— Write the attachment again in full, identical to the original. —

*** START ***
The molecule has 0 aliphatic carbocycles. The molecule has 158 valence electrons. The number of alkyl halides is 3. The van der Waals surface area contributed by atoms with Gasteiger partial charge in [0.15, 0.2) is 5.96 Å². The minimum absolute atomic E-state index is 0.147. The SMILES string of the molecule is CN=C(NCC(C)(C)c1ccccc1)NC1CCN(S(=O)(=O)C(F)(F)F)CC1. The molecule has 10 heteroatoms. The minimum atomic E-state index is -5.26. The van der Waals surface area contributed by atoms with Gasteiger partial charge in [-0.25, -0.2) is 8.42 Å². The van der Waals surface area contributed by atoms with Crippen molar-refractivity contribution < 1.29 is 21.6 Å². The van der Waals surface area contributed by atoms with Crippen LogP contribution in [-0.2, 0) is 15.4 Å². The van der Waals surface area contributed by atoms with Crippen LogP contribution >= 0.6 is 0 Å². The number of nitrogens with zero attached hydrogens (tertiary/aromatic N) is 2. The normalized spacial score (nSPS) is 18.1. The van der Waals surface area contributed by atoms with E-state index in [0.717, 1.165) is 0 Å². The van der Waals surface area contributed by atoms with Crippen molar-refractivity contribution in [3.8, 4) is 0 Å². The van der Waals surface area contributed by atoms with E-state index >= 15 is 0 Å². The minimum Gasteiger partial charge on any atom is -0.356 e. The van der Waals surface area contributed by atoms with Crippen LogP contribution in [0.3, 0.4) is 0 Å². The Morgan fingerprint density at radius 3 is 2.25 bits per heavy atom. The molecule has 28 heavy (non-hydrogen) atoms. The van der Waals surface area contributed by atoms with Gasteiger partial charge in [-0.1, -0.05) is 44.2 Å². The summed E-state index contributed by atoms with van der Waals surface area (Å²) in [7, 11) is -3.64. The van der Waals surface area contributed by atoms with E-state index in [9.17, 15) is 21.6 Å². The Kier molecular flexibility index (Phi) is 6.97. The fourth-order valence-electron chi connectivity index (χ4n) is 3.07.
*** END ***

The molecule has 0 aliphatic carbocycles. The molecule has 158 valence electrons. The number of alkyl halides is 3. The van der Waals surface area contributed by atoms with Gasteiger partial charge in [0.15, 0.2) is 5.96 Å². The minimum absolute atomic E-state index is 0.147. The SMILES string of the molecule is CN=C(NCC(C)(C)c1ccccc1)NC1CCN(S(=O)(=O)C(F)(F)F)CC1. The molecule has 10 heteroatoms. The minimum atomic E-state index is -5.26. The van der Waals surface area contributed by atoms with Gasteiger partial charge in [-0.25, -0.2) is 8.42 Å². The van der Waals surface area contributed by atoms with Crippen molar-refractivity contribution < 1.29 is 21.6 Å². The van der Waals surface area contributed by atoms with Crippen LogP contribution in [-0.2, 0) is 15.4 Å². The van der Waals surface area contributed by atoms with Crippen LogP contribution >= 0.6 is 0 Å². The number of nitrogens with zero attached hydrogens (tertiary/aromatic N) is 2. The normalized spacial score (nSPS) is 18.1. The van der Waals surface area contributed by atoms with E-state index in [0.717, 1.165) is 0 Å². The van der Waals surface area contributed by atoms with Crippen molar-refractivity contribution in [3.8, 4) is 0 Å². The van der Waals surface area contributed by atoms with E-state index >= 15 is 0 Å². The minimum Gasteiger partial charge on any atom is -0.356 e. The van der Waals surface area contributed by atoms with Crippen LogP contribution in [0.3, 0.4) is 0 Å². The Morgan fingerprint density at radius 3 is 2.25 bits per heavy atom. The molecule has 28 heavy (non-hydrogen) atoms. The van der Waals surface area contributed by atoms with Gasteiger partial charge in [-0.1, -0.05) is 44.2 Å². The summed E-state index contributed by atoms with van der Waals surface area (Å²) in [7, 11) is -3.64. The van der Waals surface area contributed by atoms with E-state index in [9.17, 15) is 21.6 Å². The Kier molecular flexibility index (Phi) is 6.97. The fourth-order valence-electron chi connectivity index (χ4n) is 3.07.